Kids were definitely wound up as they came in but I already had my plan in mind and it involved candy. A good way to get the kids' attention. First we reviewed our student responsibilities. We use a PBIS behavior system in our school:
We are the Wildcats so they needed to be PRRing all day in order to earn the right to fill their Bunny Cups with this:
I showed them the chick tickets (post it notes). They needed a ticket to be invited to this filling station. In order to get the ticket they needed to be PRRing with wildcat pride for the entire day. PRRing stands for: productive, respectful, responsible. These were at the filling station too:
Most of the activities I planned did relate to spring. With only about 8 weeks of third grade to go I did end up keeping the focus on the curriculum though and found ways to tie it all together.
We worked on our language arts skills through the poem: "Patience".
I gave them a recipe for Robin Egg Nests. I had them read it and then we analyzed it. A recipe is often found on the third grade spring test. So I formatted a few SOL type questions for this recipe and we worked through reading strategies as we read and answered them. Then we set up the cooking station:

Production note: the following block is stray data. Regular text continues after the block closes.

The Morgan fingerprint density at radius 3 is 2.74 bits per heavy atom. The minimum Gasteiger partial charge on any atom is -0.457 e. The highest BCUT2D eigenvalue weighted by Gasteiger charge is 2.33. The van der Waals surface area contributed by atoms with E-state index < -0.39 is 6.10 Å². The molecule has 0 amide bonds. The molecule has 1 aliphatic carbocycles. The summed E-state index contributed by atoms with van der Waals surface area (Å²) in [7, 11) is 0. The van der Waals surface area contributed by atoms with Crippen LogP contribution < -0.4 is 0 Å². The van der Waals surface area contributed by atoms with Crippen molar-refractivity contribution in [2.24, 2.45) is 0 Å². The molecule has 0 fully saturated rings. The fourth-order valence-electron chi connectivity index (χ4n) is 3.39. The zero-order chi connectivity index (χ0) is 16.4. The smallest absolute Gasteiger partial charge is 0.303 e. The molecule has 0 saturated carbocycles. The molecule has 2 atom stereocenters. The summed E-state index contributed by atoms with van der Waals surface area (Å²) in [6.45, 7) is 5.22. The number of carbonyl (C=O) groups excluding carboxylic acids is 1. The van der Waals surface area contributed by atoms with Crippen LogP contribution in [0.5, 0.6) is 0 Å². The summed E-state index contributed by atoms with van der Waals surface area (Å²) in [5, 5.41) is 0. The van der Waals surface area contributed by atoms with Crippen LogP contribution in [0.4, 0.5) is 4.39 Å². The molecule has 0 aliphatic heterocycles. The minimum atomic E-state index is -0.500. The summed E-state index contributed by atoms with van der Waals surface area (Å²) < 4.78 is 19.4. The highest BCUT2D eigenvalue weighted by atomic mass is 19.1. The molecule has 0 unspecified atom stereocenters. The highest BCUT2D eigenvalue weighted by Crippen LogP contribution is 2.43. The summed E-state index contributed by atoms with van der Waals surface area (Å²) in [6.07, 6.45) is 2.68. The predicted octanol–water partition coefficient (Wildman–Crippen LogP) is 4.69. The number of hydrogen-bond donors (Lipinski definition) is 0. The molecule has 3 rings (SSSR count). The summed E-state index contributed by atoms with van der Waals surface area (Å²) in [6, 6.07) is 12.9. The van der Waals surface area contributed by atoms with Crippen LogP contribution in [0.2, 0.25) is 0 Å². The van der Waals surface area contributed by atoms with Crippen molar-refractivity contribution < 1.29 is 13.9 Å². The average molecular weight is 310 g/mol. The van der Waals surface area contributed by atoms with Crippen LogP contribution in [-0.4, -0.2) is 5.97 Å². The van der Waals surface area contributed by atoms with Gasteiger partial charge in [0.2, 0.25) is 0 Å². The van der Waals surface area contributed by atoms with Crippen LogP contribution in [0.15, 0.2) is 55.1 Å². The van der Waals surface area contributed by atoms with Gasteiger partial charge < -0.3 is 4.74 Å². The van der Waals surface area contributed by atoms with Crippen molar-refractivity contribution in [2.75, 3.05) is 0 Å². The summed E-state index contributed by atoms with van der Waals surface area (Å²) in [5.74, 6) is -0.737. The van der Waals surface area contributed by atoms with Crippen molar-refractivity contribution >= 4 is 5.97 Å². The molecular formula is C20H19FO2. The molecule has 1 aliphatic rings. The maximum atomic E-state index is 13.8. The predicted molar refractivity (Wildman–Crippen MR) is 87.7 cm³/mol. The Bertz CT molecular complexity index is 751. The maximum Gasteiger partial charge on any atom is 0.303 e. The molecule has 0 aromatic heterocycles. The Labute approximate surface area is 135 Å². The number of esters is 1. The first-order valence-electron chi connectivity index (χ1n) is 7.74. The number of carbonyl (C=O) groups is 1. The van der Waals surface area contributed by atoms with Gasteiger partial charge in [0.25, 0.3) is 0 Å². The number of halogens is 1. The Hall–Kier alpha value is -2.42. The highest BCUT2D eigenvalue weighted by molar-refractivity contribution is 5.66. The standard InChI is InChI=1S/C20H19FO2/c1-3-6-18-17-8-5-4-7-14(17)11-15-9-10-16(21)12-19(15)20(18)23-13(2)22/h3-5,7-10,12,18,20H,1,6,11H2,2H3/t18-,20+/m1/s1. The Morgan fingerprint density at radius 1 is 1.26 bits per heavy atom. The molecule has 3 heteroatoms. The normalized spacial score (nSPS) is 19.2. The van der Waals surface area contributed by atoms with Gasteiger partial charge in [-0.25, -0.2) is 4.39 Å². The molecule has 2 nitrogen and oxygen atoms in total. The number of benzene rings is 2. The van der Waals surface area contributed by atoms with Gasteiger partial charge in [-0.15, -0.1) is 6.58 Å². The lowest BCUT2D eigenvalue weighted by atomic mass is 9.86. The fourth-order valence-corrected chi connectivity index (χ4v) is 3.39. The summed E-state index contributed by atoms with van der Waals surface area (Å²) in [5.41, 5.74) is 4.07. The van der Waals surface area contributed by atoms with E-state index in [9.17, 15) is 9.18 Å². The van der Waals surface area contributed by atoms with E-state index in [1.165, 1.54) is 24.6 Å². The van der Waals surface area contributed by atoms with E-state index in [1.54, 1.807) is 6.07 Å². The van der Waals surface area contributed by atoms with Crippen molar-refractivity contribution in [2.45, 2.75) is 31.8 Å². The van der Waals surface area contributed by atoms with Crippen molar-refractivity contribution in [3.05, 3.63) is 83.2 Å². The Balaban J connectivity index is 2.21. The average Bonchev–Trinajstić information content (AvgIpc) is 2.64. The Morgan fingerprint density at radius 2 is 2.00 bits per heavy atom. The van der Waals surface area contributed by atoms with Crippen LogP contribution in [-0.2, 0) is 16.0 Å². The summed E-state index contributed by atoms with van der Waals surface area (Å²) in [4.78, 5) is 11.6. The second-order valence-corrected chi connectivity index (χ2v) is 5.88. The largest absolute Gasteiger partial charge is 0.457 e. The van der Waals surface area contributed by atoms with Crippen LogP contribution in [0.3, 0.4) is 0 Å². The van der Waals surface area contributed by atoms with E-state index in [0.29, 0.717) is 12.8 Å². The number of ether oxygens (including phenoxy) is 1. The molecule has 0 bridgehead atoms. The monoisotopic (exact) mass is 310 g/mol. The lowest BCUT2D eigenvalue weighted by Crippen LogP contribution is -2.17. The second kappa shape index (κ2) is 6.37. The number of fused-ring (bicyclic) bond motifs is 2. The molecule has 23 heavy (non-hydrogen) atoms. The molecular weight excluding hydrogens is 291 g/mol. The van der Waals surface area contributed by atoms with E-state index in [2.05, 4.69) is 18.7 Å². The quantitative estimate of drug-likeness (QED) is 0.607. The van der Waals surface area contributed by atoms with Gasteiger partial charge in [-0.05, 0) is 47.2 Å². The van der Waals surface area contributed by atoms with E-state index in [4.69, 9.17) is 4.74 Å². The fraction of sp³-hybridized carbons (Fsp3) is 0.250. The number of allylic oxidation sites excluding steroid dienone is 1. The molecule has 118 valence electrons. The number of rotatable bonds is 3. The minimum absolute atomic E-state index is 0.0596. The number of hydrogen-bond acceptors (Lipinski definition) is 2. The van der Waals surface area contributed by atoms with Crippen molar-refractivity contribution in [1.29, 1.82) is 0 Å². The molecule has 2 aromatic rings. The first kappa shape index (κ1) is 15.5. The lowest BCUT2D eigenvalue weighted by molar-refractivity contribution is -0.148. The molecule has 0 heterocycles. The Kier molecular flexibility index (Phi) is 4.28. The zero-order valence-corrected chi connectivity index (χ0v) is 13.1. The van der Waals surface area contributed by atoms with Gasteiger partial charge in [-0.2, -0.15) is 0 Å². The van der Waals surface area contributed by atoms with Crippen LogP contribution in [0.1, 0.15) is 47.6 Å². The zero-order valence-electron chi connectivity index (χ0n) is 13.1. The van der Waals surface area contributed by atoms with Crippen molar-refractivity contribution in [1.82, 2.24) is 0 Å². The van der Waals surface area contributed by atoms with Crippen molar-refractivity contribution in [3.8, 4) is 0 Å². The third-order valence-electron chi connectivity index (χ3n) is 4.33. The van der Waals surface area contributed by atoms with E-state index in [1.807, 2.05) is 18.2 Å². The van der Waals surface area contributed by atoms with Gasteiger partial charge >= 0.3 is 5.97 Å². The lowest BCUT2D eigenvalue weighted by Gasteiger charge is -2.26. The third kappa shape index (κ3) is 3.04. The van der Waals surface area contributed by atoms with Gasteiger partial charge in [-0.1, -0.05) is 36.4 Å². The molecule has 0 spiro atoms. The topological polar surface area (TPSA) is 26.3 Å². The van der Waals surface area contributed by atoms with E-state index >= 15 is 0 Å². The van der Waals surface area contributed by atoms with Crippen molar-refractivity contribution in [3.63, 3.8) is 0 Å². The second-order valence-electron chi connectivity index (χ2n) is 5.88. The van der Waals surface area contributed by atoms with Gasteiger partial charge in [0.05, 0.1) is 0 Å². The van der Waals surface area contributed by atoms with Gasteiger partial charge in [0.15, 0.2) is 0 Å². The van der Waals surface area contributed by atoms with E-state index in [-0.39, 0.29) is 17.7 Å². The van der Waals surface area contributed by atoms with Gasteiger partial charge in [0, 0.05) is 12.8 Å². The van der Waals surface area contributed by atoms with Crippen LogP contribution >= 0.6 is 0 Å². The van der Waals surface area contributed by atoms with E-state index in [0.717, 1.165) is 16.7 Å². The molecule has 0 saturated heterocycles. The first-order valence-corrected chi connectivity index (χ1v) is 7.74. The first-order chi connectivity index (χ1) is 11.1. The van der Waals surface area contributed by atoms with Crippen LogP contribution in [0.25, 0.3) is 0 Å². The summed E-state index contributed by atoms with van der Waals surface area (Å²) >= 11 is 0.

Kids came over to help cook in small groups while the others worked on their poems. We followed the recipe for the spring treat. Lots of good teaching points were made through this activity. We worked on fractions as we measured, we touched on vocabulary and science concepts like physical changes. Kids loved doing this and thanked me again and again.
They ended up looking like this:
We wrapped them in sandwich bags and tied them tightly with a pipecleaner. All ready to take home!
I gave them an opportunity to make a bunny cup next. Again, we read a how to on this and sequenced the steps in a flow chart. We're using lots of graphic organizers (they always appear on our state test).
Kids got to show of their originality as they created their cups:
They turned out adorable!
Time for filling! Those who earn the "chick ticket" got to come to the filling station:
We ended our day outside with a math Easter egg hunt. The eggs were numbered and the kids worked with a partner to find an egg, crack it open and solve the math problem.
A good opportunity to review lots of different math skills.
Kids were given a recording sheet to write answers on.
I told them they needed to get at least 18/23 correct in order to find a special prize on their desks when they got back from spring break. They took the hunt and the math seriously and all were productive! I've done the hunt after Easter too, kids just love it and it is great review. These math problems and the recording sheet are available (see the previous posts if you would like to try it).